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Firefighters Quarterly Magazine
>> Another Hazard for the Roofman
Another Hazard for the Roofman
While out on drill one day the company decided to check out the “new condominiums” which are actually Old Law Tenements under renovation. From both the inside and the outside the renovation looks like just about any other. Two apartments per floor running front to rear, exterior brick walls are left exposed on the inside of the kitchen areas for a stylish look, and the usual upgrades to sell these apartments as condos. But the roof was a surprise. Upon exiting the bulkhead we stepped on to a deck. This deck had walls that were about six feet high with a small exit door leading to the gooseneck ladder. The clearance between the rear deck walls and the edge of the roof was less then a foot and a half on one roof and less than four feet on the other roof. The walls are supported by 2 X 4’s nailed or screwed on an angle to the deck floor support joists on every other upright. Upon further inspection we found two on this block of tenements and suspect more will be coming in the future. See accompanying photos.
The floor of the deck is supported by 4 X 4’s horizontally spaced approximately 16 inches apart and the vertical supports below, which are also 4 x 4’s, are placed on some of the horizontal members at uneven intervals with Styrofoam blocks under most where they touch the roof membrane. Others are supported by small Styrofoam blocks stacked on top of each other.
From the front of these buildings you can not discern that there is anything unusual about these roofs. Once you arrive above the cornice via the aerial, you will then notice the deck walls. Anyone with tool will be able to get through these walls, they are not constructed in a substantial manner what so ever. The real problem here is once you breach the wall and enter the deck area you will have to assure a second means of egress. The rear door leading to the gooseneck is narrow and may have to be widened or removed for access / egress. Once the rear is checked and the bulkhead door is opened, the deck walls that conceal the shafts will have to be breached to ascertain the conditions.
Should there be a top floor fire requiring the roof to be cut, the task will be delayed because of the deck. Cutting the deck boards will not be a problem, they are just 5/4 by six inches and we will go right through them. The problem I foresee at a top floor fire is the reaction of the Styrofoam support pads and the 4 X 4 horizontal supports. Given the reaction of Styrofoam to heat, the deck may drop in some areas and not in others. Additionally, once the deck boards are removed the 4 X 4 horizontal supports will have to be cut and removed inside the area that is to be vented. By removing these supports the reaction of the remaining deck will be somewhat predicable. The areas directly to either side will drop down creating a slope toward the area to be vented creating a hazardous area, especially if it is wet.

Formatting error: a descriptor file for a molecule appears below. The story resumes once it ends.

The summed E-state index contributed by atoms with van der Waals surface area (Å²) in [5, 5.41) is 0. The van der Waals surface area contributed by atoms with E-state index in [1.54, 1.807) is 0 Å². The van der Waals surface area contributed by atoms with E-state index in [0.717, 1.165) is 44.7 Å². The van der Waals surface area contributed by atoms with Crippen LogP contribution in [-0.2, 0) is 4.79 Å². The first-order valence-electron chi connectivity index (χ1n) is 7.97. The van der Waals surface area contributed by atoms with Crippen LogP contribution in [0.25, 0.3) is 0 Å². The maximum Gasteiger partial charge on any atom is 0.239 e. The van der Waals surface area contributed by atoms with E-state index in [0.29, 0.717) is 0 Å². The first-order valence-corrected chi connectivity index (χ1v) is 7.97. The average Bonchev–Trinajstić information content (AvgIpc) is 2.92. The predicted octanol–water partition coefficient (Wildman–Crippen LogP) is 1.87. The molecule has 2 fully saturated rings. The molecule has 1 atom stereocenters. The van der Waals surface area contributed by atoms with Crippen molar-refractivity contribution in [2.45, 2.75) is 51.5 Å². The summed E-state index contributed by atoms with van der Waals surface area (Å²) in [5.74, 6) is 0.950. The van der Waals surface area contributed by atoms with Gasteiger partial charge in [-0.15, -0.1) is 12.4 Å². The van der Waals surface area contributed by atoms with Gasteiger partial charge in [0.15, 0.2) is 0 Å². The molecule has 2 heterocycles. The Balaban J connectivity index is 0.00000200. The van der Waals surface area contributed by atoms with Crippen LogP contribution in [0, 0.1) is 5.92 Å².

When cutting this deck to vent the roof you can use a regular partner saw to open up the deck. You will have to create a large enough hole to enable you to reach in and cut the roof after opening up the deck. If a cutters edge roof saw is available it would be the best choice, it will allow you to reach in to the first hole to cut the roof using the added length of the chain saw to give you an added safety margin. The first person to the roof will have to make the Incident Commander aware of this condition so it can be added in to the size up. The location of the fire, the volume of the fire and the knowledge of the deck will allow the Battalion Chief to create an accurate plan of attack and call for additional units if the conditions warrant.
If the fire is through the roof the added fire load will be substantial and a line will be needed possibly stretched through exposure two or four to the adjoining roof. As with any line used on a roof, coordination is the key to success. A shaft fire may be concealed at first but the tell tale column of smoke may be our initial clue. Although our standard operating procedures for a shaft fire should be followed an additional line may be required on the roof again.
Although is seemed that the permits were in order, and of course there was no one around to speak to, this unusual addition had been passed on to the local companies and buildings has been notified. It’s just another obstacle that we will have to deal with and overcome.
1- Upon exiting the bulkhead you step
on to the deck.
2 - A look at the deck from the rear
toward the front
3 - Looking from the front to the rear
where the exit gate is for the goose
4 - Look how narrow the opening really
is to the goose neck.
5 - Looking from one deck to the other with the intermediate building having only
an iron fence at the bottom of the slope from the cornice.
6 - You can see the shaft in this picture with the exhaust vent sticking up
7 - In this photo you can see how the walls are being held up. Not a problem for
the roof man to defeat.
8 -You can see how narrow the area
to the rear of the fence is if it
becomes necessary to transverse the
roof in the rear. With a decent
smoke condition this can be quite
9 - A look underneath the deck shows how the Styrofoam is placed. This is toward the front.
10 - A view of both roofs.
Notice the Styrofoam beneath
the deck floor joists and the
light weight construction holding
the upright posts in place.
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